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Living Dead Impersonator: Bruce Campbell plays a really old Elvis in Don Coscarelli's horror comedy 'Bubba Ho-tep.'

Crummy Mummy

Elvis vs. Mummy pic 'Bubba Ho-tep' could have used a little more action, a little less conversation

By Richard von Busack

ELVIS IS A NAME to conjure with, and the Mummy was always just about the most soulful of old-time monsters (after all, burnin' love was what got him into his unnatural state). Despite the rich lore available as source material for a tale of the King vs. the Pharaoh, Bubba Ho-tep is as big a disappointment as a post-King Creole Elvis movie. In the present, a decrepit, crippled Elvis is stuck at the Shady Rest retirement home in Mud Creek, Texas.

To the outside world, he's known as an Elvis impersonator named Sebastian Haff, who stumbled offstage, broke his hip and spent years in a coma. He (and we) know he's the one and only, if old and elderly, Elvis in exile, waiting for death to follow oblivion. When an Egyptian soul-sucking mummy (Bob Ivy) appears on the scene, only Elvis and his crony John F. Kennedy (Ossie Davis) can fend him off.

Working from a short story by Joe R. Lansdale, director/writer Don Coscarelli dissipates that magic unique to Elvis by making him a profane old clown. When we first see him, he's complaining about a growth on his penis. Coscarelli shows himself as someone about as sensitive as Albert Goldman, author of the hatchet biography that imagined Elvis frustrated with his own "ugly hillbilly pecker."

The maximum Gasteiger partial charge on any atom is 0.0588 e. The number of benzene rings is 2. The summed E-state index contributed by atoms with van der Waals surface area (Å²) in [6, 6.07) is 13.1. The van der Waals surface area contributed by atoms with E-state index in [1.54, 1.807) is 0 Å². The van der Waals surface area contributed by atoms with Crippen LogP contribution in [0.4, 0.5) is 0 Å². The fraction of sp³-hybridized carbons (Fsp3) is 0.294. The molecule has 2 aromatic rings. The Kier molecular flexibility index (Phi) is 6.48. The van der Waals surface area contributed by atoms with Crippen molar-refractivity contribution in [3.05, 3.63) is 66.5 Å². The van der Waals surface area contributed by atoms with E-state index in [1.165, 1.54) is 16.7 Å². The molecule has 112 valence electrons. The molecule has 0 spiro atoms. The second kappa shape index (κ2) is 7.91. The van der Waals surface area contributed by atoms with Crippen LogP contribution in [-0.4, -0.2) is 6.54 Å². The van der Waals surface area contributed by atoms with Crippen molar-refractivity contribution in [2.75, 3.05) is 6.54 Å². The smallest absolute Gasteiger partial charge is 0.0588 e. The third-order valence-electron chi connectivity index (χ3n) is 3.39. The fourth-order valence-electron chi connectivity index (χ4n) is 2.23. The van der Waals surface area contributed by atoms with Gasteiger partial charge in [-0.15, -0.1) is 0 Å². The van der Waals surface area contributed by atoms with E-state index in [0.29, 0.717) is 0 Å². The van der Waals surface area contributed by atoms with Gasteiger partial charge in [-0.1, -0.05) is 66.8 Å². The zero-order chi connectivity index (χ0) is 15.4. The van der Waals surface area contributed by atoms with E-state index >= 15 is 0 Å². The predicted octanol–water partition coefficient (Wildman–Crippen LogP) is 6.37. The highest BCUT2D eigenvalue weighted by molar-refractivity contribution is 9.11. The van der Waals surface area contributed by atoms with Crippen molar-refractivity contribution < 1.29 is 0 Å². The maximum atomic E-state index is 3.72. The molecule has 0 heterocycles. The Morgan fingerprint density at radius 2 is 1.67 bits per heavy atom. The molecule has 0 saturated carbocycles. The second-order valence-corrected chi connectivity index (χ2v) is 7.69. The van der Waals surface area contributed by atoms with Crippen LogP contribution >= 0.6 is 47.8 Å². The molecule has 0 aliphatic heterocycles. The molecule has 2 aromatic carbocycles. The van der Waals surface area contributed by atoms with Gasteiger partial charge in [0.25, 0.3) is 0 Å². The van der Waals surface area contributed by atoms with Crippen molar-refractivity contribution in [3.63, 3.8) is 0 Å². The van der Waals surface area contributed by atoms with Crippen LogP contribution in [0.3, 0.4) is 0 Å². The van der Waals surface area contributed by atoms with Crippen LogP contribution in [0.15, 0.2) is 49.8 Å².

Even those who think of Elvis as a stale old cracker, have to admit there's something legendary about Kennedy, and that's why the joke of Davis playing JFK doesn't pay off. (The story is that he survived the hit and got dyed black by the government). Profanity doesn't roll off Davis' noble old tongue. Youth must be served, but watching Davis refer to his own dick as a "chocolate ding-dong" is more evidence of an interesting premise squandered.

Bruce Campbell's Elvis does all too much narrating. Since Elvis was a dedicated occultist, it seems as if he could have figured out he has a mummy problem faster than anyone else in the movie. Discussion and explanation slow down an already slow-moving film. Campbell, the long-jawed star of Sam Raimi's Evil Dead movies, really looks like an old-time Republic serial star, and he brings heft to the movie; he's too good an actor not to seek the depths Coscarelli doesn't care too much about. Ella Joyce gives the other worthwhile performance, playing an African American nurse with the diffidence of an English dame. In a movie this empty, her work echoes like dropped car keys in a quiet church.

Coscarelli created the Phantasm series, and once upon a time he was capable of shocks and effects that worked. (He is also responsible for a film that's been a punch line for a hundred jokes: The Beastmaster.) Times are so horrible that the idea of Elvis shrugging off death and triumphing over the decadence that killed him is irresistible. Sadly, Bubba Ho-tep is a perfect example of a million-dollar idea and a 50-cent script. The movie gets a laugh out of the notion of Elvis in a walker, but this movie moves as if it's on a walker itself.


Bubba Ho-tep (Unrated; 92 min.), directed and written by Don Coscarelli, based on the story by Joe R. Landsdale, photographed by Adam Janiero and starring Bruce Campbell and Ossie Davis, opens Friday at Camera 7 in Campbell.


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From the October 9-15, 2003 issue of Metro, Silicon Valley's Weekly Newspaper.

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